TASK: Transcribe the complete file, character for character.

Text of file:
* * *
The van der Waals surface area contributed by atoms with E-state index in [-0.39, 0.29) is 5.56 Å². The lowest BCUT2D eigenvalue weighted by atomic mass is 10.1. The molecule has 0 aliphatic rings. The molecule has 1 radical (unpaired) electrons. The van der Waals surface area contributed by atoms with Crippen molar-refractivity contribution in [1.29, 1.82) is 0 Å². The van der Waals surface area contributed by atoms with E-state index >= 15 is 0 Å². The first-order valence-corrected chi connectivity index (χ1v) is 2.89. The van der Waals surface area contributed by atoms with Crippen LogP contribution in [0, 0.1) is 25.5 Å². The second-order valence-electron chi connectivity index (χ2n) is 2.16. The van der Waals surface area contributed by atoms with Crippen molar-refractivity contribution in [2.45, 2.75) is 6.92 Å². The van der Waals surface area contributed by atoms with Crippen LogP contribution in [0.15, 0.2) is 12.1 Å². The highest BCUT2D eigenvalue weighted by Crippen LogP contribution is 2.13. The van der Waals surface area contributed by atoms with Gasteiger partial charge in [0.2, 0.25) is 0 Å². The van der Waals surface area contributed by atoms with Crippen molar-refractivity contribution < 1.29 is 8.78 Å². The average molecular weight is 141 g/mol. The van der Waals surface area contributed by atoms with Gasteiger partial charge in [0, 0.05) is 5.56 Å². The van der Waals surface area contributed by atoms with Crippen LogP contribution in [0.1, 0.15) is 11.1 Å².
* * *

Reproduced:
The van der Waals surface area contributed by atoms with E-state index in [-0.39, 0.29) is 5.56 Å². The lowest BCUT2D eigenvalue weighted by atomic mass is 10.1. The molecule has 0 aliphatic rings. The molecule has 1 radical (unpaired) electrons. The van der Waals surface area contributed by atoms with Crippen molar-refractivity contribution in [1.29, 1.82) is 0 Å². The van der Waals surface area contributed by atoms with E-state index >= 15 is 0 Å². The first-order valence-corrected chi connectivity index (χ1v) is 2.89. The van der Waals surface area contributed by atoms with Crippen LogP contribution in [0, 0.1) is 25.5 Å². The second-order valence-electron chi connectivity index (χ2n) is 2.16. The van der Waals surface area contributed by atoms with Crippen molar-refractivity contribution in [2.45, 2.75) is 6.92 Å². The van der Waals surface area contributed by atoms with Crippen LogP contribution in [0.15, 0.2) is 12.1 Å². The highest BCUT2D eigenvalue weighted by Crippen LogP contribution is 2.13. The van der Waals surface area contributed by atoms with Gasteiger partial charge in [0.2, 0.25) is 0 Å². The van der Waals surface area contributed by atoms with Crippen molar-refractivity contribution < 1.29 is 8.78 Å². The average molecular weight is 141 g/mol. The van der Waals surface area contributed by atoms with Gasteiger partial charge in [0, 0.05) is 5.56 Å². The van der Waals surface area contributed by atoms with Crippen LogP contribution in [0.1, 0.15) is 11.1 Å².